Posts tagged latex
A while ago I had posted up a little bit about how I wanted to start making latex costumes. Well, I have gotten in all the materials and have been trying to practice and master my craft. Today I wanted to talk a little bit about how to actually glue seams on a latex accessory or costume to get the best results.
There are two different kinds of glues used when making latex outfits. A water based or solvent based adhesive. For a more stretchy or for gluing on details that won’t get too much stress I would go for the water based, also known as Liquid Latex. For a stronger, watertight bond I would go with the solvent based, which you can tell when you read a rubber cement that has a material called Hepatane in it. Both are good to use but it just depends on what you are using them for.
I use a solvent based adhesive called Best Test, which you can order online if you can’t find in your local art store, or if you are not in the states you can find a rubber cement called Bostik, which is very strong and durable.
The trick to gluing a seam is prep. Clean both sides of the seam with a solvent, like Heptane or Bestine, and let it dry. Then spread the glue on the seam so that it is evenly spread (sometimes using a credit card can be effective is making sure there are no spots that are not covered by the glue). Wait about 5 min for the glue to dry and get sticky and then slowly attach the two sides together. Once they are attached pinch along the seam to make sure it is evenly distributed or you can even use a wooden roller to get a cleaner look. Make sure you clean the seam with the solvent to get any extra glue and just wait for it to dry. It is best if you wait 24 hours to really let the glue adhere to itself.
Now you have a really strong seam that should last.
For more information on gluing or making latex costumes be sure to check out my blog, which is solely dedicated to me sharing my info I find. www.nerdylatex.com
Thanks for reading and happy diy-ing
In the mainstream media today we are seeing more and more alternative clothing popping up and I think that is awesome because for designers and cosplay enthusiasts we are getting more credibility to our interest in costumes. It was shown recently that spandex, PVC, latex, and other materials are showing up more and more. For me especially I was excited because I have always been interested in latex clothing. It wasn’t until I got to actually wear my first outfit for a costume party that I realized that I may be able to make some more simple stuff myself. This was when the idea struck me! Since I will be attending SDCC this year and I am not swimming in money, then maybe I could attempt to try and make my own costume out of latex.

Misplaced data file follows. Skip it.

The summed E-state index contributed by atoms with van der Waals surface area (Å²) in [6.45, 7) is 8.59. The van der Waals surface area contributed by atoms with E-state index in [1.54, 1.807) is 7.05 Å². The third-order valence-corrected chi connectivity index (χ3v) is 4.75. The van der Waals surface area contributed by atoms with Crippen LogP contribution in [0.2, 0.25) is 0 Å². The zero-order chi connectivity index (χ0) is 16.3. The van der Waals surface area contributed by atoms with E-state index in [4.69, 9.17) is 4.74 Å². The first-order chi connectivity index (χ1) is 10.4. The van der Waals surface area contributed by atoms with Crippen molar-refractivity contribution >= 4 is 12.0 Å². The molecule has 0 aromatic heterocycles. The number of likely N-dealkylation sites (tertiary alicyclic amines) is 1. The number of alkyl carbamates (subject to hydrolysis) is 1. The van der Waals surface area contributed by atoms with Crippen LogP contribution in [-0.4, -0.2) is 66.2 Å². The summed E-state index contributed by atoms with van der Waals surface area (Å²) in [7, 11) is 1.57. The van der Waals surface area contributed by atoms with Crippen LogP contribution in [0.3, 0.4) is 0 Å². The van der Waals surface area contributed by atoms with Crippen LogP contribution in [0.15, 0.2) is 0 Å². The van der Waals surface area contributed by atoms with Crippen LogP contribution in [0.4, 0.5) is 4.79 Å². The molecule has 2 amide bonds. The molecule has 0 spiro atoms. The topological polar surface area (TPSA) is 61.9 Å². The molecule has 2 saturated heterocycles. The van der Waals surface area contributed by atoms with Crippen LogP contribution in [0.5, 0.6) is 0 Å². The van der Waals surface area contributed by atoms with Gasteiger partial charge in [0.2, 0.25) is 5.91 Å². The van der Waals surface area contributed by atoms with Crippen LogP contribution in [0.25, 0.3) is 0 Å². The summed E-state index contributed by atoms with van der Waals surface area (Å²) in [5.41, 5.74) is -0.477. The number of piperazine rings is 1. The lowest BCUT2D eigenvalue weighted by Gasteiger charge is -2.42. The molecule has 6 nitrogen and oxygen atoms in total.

This whole endeavor took about 2 weeks to get together. Plenty of research about what to get and where to get it. It was very exhausting. Then came the waiting for my packages of latex sheeting, rubber cement glue, thinner and clothing patterns to arrive in the mail. It literally took me about an hour to make my first piece as a trial to see how this whole process will be in the future.
For the crafty people out there I would like to break it down for you. This is not as easy as it looks and I did loads of planning to get me on the right track but it is not impossible to get these materials and make some cool stuff yourself.
This is what it took for me..
- Latex sheeting was ordered from a place called MJTrends
- Best Time Rubber Cement/Bestine Thinner from Pearl Paint – used to glue the seams and thin the glue for thinner latex and for cleaning
- Mineral Spirits from Home Depot – used for cleaning seams
- Rotary Knife/Cutting board/Scissors/Rulers from Walmart – used to make clean cuts
- Patterns from Jo-Ann’s Fabric Store
You simply pick out a pattern. Trace it onto your sheet of latex and then cut it out. Figure out where the seams will be glued and clean them with either the thinner or mineral spirit. Take a paint brush or q-tip and spread a thin layer on your seam on both sides that will be coming together. Wait 5 min and then attach them together. Make sure to apply pressure to the seam or even use a small seam roller to make sure the glue bonds to itself. It works best if you let the seam sit overnight and then Presto!
In my case the glove was then shined with some lube, which also allows for it to stretch without breaking, and I fit it over my hand to give you the picture you see below.
So for my first attempt was making a fingerless glove, called a gaunlet.
I did get a chance with some of the extra pieces to make a little bow on the bottom to give it a little bit of flare.
I feel really confident to give this a serious try. My goal is to have a costume made for Comic-Con and hopefully with great success.
For my next trick I am going to try and make a slightly more complicated piece and I will be sure, now that I know more of what I am doing, to put up pictures step by step of what I did and why.
Until next time.. This is Jess D.